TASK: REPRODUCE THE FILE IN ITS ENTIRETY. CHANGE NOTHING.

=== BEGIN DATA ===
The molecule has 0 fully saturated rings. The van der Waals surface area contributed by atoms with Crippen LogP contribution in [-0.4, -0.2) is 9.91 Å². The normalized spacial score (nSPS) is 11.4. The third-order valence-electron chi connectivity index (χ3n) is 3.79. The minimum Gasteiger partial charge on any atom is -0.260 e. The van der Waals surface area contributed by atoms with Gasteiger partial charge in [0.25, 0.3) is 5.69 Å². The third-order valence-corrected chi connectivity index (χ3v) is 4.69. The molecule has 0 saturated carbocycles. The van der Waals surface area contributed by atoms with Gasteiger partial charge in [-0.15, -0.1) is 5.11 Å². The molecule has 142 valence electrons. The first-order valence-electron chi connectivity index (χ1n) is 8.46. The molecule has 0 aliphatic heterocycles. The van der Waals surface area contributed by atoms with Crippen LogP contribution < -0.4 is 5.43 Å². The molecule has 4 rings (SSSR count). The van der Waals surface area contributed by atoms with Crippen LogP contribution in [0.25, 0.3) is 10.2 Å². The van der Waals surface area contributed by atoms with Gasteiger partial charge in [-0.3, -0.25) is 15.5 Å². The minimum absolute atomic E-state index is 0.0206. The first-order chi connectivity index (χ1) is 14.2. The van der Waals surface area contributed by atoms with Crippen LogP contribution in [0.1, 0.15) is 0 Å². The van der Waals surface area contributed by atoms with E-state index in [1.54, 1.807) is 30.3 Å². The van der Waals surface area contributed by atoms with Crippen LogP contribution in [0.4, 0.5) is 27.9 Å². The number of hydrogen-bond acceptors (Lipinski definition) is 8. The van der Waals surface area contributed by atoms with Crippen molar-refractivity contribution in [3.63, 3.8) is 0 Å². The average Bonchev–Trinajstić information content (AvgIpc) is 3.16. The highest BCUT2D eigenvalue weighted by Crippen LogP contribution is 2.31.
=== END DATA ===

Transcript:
The molecule has 0 fully saturated rings. The van der Waals surface area contributed by atoms with Crippen LogP contribution in [-0.4, -0.2) is 9.91 Å². The normalized spacial score (nSPS) is 11.4. The third-order valence-electron chi connectivity index (χ3n) is 3.79. The minimum Gasteiger partial charge on any atom is -0.260 e. The van der Waals surface area contributed by atoms with Gasteiger partial charge in [0.25, 0.3) is 5.69 Å². The third-order valence-corrected chi connectivity index (χ3v) is 4.69. The molecule has 0 saturated carbocycles. The van der Waals surface area contributed by atoms with Gasteiger partial charge in [-0.15, -0.1) is 5.11 Å². The molecule has 142 valence electrons. The first-order valence-electron chi connectivity index (χ1n) is 8.46. The molecule has 0 aliphatic heterocycles. The van der Waals surface area contributed by atoms with Crippen LogP contribution < -0.4 is 5.43 Å². The molecule has 4 rings (SSSR count). The van der Waals surface area contributed by atoms with Crippen LogP contribution in [0.25, 0.3) is 10.2 Å². The van der Waals surface area contributed by atoms with Gasteiger partial charge in [-0.3, -0.25) is 15.5 Å². The minimum absolute atomic E-state index is 0.0206. The first-order chi connectivity index (χ1) is 14.2. The van der Waals surface area contributed by atoms with Crippen LogP contribution in [0.1, 0.15) is 0 Å². The van der Waals surface area contributed by atoms with E-state index in [1.54, 1.807) is 30.3 Å². The van der Waals surface area contributed by atoms with Crippen LogP contribution in [0.4, 0.5) is 27.9 Å². The number of hydrogen-bond acceptors (Lipinski definition) is 8. The van der Waals surface area contributed by atoms with Crippen molar-refractivity contribution in [3.63, 3.8) is 0 Å². The average Bonchev–Trinajstić information content (AvgIpc) is 3.16. The highest BCUT2D eigenvalue weighted by Crippen LogP contribution is 2.31.